And they said, Is not this Jesus, the son of Joseph, whose father and mother we know? how is it then that he said, I came down from heaven?
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EXPOSITORY (ENGLISH BIBLE)Is not this Jesus?—Here is something definite. He has spoken of being the Bread of Life, and of the Bread from Heaven. Putting together John 6:33; John 6:35; John 6:38, they in effect quote His words. But His natural descent and birth was in its outer facts well known, though all its mysteries were still stored in the mother’s heart, and waiting for the human life’s completion before they should be revealed. “Jesus Bar-Joseph” would be the name by which He was commonly called; Joseph and Mary had been known, probably, to many in the crowd; attention had now for more than a year been fixed on Him; and the genealogies would have been searched and local inquiries made. All these indications point to an ordinary life in a Galilean village. It is human, and therefore they think it cannot be divine. They can conceive a coming in the clouds of heaven: that would be a miracle and tell of God; but the birth of a child is no miracle! the existence of life itself—and such an existence, and such a life—is no sign! All this they cannot read. “How does He then say, I am come down from heaven?” (Comp. John 6:38 and Note on John 7:27.)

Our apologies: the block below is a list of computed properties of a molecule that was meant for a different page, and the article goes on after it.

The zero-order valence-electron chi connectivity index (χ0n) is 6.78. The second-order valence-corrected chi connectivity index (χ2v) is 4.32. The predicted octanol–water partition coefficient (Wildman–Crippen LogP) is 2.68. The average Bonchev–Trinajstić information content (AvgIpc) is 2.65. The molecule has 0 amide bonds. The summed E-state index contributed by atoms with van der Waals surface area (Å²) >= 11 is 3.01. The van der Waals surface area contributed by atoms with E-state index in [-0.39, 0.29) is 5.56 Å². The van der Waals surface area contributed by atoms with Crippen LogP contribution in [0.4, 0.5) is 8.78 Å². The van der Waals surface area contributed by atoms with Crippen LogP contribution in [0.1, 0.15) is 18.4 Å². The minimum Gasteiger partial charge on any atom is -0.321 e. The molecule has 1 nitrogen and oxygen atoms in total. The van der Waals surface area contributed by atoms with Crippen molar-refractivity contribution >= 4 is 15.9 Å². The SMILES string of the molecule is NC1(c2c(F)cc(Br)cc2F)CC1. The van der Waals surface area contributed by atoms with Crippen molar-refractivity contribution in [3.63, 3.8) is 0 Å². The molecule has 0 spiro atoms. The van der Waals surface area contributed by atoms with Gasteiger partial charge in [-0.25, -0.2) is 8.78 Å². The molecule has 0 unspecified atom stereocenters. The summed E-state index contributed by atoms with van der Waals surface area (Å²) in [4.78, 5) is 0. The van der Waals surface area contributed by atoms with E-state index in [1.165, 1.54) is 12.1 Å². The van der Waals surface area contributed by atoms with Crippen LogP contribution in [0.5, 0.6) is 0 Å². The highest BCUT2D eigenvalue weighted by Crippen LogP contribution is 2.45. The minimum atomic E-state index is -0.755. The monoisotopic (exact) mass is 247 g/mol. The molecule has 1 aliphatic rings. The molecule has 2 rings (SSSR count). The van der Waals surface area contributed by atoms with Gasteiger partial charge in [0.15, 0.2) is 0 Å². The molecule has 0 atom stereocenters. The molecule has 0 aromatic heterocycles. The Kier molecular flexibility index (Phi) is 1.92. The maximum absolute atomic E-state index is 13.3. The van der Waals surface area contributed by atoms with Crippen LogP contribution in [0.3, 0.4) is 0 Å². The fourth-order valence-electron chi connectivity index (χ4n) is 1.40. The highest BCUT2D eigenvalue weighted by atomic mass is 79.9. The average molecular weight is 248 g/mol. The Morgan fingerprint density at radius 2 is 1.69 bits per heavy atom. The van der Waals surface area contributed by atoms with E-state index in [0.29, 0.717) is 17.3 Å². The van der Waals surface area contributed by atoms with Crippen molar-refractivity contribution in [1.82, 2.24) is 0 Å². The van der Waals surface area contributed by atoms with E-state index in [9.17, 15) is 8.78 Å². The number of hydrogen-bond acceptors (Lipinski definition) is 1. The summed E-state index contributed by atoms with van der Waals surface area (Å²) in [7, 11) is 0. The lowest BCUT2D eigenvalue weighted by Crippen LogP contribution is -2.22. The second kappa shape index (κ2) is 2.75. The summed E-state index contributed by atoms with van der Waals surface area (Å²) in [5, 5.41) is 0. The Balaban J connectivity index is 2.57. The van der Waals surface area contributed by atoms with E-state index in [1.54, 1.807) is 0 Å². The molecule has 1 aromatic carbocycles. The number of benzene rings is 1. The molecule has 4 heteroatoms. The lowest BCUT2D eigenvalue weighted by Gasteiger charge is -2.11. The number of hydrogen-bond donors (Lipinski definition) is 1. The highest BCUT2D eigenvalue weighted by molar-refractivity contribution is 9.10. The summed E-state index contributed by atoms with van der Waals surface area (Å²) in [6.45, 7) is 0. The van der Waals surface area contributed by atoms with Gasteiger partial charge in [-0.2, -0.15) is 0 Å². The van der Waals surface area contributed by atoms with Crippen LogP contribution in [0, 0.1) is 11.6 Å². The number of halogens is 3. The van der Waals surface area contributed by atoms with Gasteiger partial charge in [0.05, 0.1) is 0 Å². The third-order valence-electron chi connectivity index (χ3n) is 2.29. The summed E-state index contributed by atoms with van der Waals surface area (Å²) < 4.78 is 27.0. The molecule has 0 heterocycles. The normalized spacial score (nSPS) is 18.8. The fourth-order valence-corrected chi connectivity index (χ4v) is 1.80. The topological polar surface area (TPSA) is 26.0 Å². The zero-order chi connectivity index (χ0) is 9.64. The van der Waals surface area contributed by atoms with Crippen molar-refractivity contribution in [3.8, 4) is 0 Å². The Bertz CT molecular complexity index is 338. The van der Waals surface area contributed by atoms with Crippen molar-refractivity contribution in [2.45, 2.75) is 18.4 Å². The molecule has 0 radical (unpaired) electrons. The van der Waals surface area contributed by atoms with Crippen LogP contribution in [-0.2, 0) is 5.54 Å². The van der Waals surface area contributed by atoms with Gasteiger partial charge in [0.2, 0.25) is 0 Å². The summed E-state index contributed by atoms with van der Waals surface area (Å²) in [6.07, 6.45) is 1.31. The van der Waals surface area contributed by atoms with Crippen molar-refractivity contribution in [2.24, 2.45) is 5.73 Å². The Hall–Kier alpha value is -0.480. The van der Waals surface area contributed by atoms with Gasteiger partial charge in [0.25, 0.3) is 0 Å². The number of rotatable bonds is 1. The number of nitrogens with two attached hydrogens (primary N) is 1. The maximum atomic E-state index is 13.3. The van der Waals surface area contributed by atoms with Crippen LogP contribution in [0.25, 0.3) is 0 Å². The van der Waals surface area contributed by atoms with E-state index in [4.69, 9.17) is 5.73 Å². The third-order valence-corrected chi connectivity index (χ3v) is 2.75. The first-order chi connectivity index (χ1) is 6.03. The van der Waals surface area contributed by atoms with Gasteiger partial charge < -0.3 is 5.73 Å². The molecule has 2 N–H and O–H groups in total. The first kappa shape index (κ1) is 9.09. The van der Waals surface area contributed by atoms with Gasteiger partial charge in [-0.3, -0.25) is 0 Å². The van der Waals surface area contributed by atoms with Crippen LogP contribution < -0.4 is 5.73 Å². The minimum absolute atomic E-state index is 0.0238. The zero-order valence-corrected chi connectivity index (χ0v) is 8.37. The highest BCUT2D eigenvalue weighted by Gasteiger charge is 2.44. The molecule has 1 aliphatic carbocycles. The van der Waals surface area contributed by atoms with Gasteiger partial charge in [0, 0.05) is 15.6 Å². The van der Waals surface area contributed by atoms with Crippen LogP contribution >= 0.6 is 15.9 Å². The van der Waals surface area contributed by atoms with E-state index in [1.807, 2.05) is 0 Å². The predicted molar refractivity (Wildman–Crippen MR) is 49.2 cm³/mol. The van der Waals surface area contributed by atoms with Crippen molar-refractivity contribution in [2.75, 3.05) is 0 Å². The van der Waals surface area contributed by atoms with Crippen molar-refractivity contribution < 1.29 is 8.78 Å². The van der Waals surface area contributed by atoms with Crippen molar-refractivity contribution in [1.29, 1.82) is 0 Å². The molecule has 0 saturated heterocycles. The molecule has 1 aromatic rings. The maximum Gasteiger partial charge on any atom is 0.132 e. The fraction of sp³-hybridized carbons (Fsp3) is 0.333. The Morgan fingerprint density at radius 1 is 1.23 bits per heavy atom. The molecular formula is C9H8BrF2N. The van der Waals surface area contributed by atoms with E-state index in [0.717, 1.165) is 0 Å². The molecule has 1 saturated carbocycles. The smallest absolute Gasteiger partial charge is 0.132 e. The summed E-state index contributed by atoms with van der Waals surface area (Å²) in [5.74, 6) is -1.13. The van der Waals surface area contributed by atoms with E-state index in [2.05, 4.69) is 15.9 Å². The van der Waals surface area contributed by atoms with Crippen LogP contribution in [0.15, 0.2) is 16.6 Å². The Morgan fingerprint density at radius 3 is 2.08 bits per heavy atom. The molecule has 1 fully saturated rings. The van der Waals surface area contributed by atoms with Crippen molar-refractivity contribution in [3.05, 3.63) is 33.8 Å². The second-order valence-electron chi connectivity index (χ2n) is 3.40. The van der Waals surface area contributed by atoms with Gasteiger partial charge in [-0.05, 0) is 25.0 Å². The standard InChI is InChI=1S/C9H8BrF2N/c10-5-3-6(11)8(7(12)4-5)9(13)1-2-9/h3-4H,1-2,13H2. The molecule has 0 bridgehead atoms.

he said, I am the bread, &c.—Missing the sense and glory of this, and having no relish for such sublimities, they harp upon the "Bread from heaven." "What can this mean? Do we not know all about Him—where, when, and of whom He was born? And yet He says He came down from heaven!"
whose father and mother we know? for Capernaum and Nazareth were not at a great distance from each other; so that Joseph and Mary might be personally known by the inhabitants of Capernaum, and they might be intimately acquainted with them.
How is it then that he saith, I came down from heaven? they could not tell how to reconcile these things, not knowing either his miraculous conception and incarnation, nor his divine sonship; otherwise his being made of a woman, or born of a virgin on earth, is consistent with his being the Lord from heaven.And they said, Is not this Jesus, the son of Joseph, whose father and mother we know? how is it then that he saith, I came down from heaven?
EXEGETICAL (ORIGINAL LANGUAGES)42. Is not this] Or, Is not this fellow; the expression is contemptuous.
whose father and mother we know] ‘We know all about His parentage; there is nothing supernatural or mysterious about His origin.’ Nothing can be inferred from this as to Joseph’s being alive at this time: the probability is that he was not, as he nowhere appears in the Gospel narrative; but this cannot be proved.